Top Turkish court says journalists' rights violated

Top Turkish court says journalists' rights violated
The controversial case against Cumhuriyet - one of the few remaining dailies opposing President Recep Tayyip Erdogan - has sparked concerns over the state of free press in Turkey.
2 min read
Turkey's top court said the rights of jailed journalist Kadri Gursel had been violated [AFP/Getty]

Turkey's highest court on Thursday ruled that the authorities had violated the human rights of two journalists critical of President Tayyip Erdogan following an attempted coup in 2016.

The Constitutional Court said the right to freedom of expression, freedom and personal security of journalists Kadri Gursel and Murak Aksoy had been violated, according to a report by the Anadolu news agency.  At the same time, the court rejected the appeals of four other journalists.

Gursel spent nearly a year in jail following his arrest in 2016 in the wake of the coup attempt against Erdogan in July of that year.

He was convicted last year with several colleagues from Cumhuriyet - one of the few remaining dailies opposing President Erdogan - for "helping terrorist organisations" after a trial that sparked concerns over the state of press freedom in Turkey.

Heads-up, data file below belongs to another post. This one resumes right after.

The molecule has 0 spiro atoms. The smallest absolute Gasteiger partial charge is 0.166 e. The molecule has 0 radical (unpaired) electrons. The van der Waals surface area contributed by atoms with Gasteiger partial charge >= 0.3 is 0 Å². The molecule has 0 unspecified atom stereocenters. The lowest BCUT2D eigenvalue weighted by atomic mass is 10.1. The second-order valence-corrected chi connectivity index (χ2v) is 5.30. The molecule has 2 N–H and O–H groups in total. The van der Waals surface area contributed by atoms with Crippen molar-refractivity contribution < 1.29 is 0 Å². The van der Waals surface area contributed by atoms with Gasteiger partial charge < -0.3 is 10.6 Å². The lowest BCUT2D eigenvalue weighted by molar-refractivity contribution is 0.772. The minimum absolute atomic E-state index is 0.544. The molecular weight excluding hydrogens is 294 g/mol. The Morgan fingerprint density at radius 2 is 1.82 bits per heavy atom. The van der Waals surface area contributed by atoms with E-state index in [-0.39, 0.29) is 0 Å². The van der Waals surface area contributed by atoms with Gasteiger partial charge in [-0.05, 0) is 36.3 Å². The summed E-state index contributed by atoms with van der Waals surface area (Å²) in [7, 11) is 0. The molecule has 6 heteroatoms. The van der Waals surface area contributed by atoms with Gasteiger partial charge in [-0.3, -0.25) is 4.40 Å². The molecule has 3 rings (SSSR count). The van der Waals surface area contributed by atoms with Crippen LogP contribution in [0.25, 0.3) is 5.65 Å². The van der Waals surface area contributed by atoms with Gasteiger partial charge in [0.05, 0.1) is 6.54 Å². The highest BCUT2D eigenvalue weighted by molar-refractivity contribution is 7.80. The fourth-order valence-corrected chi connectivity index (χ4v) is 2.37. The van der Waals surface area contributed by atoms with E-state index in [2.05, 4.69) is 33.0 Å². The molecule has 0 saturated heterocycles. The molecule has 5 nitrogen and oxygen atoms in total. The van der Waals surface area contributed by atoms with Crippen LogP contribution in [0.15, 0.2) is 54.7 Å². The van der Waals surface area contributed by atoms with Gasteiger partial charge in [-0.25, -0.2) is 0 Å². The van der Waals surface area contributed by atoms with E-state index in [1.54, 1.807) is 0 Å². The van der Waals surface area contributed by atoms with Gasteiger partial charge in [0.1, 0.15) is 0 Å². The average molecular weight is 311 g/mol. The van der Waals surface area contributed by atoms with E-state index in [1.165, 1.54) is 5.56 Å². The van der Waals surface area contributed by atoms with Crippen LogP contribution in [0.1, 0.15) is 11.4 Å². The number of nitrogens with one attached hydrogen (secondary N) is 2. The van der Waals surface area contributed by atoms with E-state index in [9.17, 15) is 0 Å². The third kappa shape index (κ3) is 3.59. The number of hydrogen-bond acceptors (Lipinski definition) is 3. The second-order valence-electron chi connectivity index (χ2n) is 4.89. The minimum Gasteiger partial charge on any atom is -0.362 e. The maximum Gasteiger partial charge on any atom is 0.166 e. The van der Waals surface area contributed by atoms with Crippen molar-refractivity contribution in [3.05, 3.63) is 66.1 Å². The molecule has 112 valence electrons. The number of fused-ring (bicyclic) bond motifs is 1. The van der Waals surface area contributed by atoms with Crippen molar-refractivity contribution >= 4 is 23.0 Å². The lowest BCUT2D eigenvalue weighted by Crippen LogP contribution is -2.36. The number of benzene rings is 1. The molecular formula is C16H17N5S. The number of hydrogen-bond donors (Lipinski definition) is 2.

Although Gursel is now free, five other former Cumhuriyet employees, including cartoonist Musa Kart, were returned to prison last week after their sentences were upheld.

Aksoy was also arrested after the failed coup. He was sentenced in March to more than two years in prison.

The constitutional court is also due to consider on Friday requests from three other journalists.

Cumhuriyet - the country's oldest daily founded in 1924 - has often had troubles with government authorities, with its former editor-in-chief Can Dundar fleeing to Germany after being convicted in 2016 over an article alleging that Turkey had supplied weapons to Islamist groups in Syria. 

The Cumhuriyet staff have been accused of coverage which offered support to three groups Turkey views as terrorists - the Kurdistan Workers' Party (PKK), the ultra-left Revolutionary People's Liberation Party-Front (DHKP-C), and the movement of US-based preacher Fethullah Gulen who is accused of ordering the July 2016 attempted coup.

Turkey is currently ranked 157th out of 180 countries in Reporters Without Borders' 2018 Press Freedom Index.